Indianapolis, IN — A global alliance of 17 organizations, headed up by the American College of Sports Medicine (ACSM), published a report not just advising doctors to prescribe exercise to cancer patients, but arguing vehemently that by not advising cancer patients to work out, health care leaders are drastically failing the oncology community. According to the report, physical activity “should become a vital sign, similar to blood pressure.” In a similar vein, “exercise prescriptions,” the authors argue, should be integrated into the standard of care. 

Though exercise has not yet been proved, in a randomized controlled clinical trial, to improve overall survival, "We are now at a point where we have more evidence in the area of exercise oncology than we had for heart disease [to become standard of care]," said the report’s lead author, Dr. Kathryn Schmitz, MPH, of the Penn State Cancer Institute. “A drug with similar benefits would be prescribed broadly.” Plus, there are now exercise trials underway in a number of different cancers. 

The report points out that most people living with cancer and post-cancer are less than regularly physically active. Part of the reason for this is that oncologists don’t know what role to assume when it comes to assessing a patient’s physical activity. “None of us has any interest in making the oncologist the bad guy,” says Schmitz. “They are overwhelmed. It’s not simply that the oncologist needs to talk about this more—you need a better workforce and changes in policy.”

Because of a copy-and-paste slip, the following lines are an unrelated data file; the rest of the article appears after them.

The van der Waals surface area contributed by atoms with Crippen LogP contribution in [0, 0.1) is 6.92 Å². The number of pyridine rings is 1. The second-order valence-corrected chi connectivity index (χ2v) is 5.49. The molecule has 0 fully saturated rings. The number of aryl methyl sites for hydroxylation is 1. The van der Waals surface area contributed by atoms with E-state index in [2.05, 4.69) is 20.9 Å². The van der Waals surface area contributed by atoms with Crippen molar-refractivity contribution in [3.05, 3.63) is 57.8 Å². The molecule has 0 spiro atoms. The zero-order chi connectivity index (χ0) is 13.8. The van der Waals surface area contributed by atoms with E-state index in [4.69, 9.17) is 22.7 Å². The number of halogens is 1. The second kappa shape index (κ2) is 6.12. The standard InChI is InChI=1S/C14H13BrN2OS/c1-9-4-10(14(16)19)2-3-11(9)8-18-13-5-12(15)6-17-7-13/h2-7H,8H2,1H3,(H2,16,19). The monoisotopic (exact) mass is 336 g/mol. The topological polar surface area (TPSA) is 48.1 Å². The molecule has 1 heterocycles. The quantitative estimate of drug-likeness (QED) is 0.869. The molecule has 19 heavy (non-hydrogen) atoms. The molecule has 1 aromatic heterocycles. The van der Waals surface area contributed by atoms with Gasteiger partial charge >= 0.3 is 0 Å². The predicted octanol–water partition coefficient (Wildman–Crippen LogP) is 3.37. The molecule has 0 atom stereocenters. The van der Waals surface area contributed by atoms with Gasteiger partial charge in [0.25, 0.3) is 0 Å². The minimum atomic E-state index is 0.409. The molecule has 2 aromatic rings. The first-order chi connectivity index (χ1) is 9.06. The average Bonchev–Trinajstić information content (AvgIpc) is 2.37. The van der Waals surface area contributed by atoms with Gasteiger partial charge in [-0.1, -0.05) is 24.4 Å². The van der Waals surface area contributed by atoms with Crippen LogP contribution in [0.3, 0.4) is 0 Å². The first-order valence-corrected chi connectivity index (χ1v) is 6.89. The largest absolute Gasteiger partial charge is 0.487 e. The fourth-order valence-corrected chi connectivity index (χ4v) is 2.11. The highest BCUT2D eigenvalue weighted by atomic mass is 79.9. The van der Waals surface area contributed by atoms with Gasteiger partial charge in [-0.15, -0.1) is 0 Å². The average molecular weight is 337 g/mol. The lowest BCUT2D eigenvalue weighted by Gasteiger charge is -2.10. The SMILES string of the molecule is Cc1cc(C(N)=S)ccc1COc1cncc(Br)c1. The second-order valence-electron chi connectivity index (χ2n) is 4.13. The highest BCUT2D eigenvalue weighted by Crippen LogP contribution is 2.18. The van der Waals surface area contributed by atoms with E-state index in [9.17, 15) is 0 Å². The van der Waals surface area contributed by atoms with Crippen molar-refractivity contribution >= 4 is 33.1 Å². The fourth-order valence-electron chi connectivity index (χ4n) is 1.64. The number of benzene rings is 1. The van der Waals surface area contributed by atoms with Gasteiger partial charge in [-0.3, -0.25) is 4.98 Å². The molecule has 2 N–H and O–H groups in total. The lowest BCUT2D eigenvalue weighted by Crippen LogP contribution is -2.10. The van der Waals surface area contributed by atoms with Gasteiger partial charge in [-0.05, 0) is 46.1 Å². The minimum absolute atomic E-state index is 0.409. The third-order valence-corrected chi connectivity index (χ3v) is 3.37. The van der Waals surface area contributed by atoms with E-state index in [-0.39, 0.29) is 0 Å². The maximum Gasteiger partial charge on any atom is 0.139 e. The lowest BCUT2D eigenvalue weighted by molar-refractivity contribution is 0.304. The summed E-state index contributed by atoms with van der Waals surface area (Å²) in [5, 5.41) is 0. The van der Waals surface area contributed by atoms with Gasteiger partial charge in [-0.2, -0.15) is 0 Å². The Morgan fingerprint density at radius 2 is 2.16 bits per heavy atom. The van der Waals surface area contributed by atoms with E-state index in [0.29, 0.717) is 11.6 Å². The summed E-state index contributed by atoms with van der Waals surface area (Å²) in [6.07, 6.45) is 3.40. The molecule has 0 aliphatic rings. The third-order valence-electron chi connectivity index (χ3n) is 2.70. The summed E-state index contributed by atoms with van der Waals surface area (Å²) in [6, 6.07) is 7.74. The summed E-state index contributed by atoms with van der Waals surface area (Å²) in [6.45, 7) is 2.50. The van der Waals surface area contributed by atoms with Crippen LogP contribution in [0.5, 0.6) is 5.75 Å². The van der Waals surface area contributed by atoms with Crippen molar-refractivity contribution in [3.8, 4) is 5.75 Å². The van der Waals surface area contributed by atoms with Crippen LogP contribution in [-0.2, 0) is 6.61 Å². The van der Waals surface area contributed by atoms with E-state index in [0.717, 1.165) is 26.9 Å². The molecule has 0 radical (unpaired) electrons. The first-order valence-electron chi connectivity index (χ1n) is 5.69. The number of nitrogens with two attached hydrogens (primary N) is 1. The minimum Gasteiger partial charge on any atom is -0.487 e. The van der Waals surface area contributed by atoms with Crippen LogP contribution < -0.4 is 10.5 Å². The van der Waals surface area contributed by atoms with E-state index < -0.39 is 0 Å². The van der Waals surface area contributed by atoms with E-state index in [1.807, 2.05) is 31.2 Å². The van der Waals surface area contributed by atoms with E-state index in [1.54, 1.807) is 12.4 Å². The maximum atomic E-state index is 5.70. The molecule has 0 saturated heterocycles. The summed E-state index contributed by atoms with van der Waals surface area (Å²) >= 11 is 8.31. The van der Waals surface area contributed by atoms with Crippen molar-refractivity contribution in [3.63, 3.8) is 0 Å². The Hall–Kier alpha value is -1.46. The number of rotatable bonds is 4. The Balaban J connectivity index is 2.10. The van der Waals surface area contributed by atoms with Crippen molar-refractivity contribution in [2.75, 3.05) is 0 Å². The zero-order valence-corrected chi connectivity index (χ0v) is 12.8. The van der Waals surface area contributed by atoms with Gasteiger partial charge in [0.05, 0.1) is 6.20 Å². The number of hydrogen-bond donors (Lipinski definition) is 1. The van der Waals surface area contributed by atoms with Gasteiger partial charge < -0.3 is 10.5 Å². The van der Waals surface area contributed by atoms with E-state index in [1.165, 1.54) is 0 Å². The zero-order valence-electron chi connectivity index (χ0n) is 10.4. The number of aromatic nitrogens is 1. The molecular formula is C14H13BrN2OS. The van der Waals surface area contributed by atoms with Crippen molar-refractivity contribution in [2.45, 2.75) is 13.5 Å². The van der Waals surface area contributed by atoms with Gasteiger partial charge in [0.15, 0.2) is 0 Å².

As a very first step, the authors make a simple proposition. Oncologists should ask their patients two basic questions. The first is, "How many days during the past week have you performed physical activity where your heart beasts faster and your breathing is harder than normal for 30 minutes or more?" And the second: "How many days during the past week have you performed physical activity to increase muscle strength, such as lifting weights?" Doctors will have to make individual determinations about whether it’s safe for a given patient to work out unsupervised—and, if the answer is yes, refer them to a biweekly aerobic exercise program and a weekly regimen of resistance exercise.  

Why This Matters

Life sciences leaders across the landscape are looking at patients and their conditions more holistically. Without compromising their commitments to pharmaceutical innovation, they’re working to treat and support patients in the realms of mental health, affordable housing, food insecurity, and more. The ACSM report suggests that dedicated pharma brands may start facilitating patients’ physical fitness. “It’s an entire waterfront of change,” Schmitz says.

About the Author:

Ben helps spark innovative healthcare thinking as Associate Director of Innovation. Previously on the editorial staff of Vanity Fair, he brings experience in engaging, rigorous storytelling to the healthcare world. Ben’s goals are to move brands to rethink their roles, own their evolving narratives, and maintain vital and vigorous consumer relationships.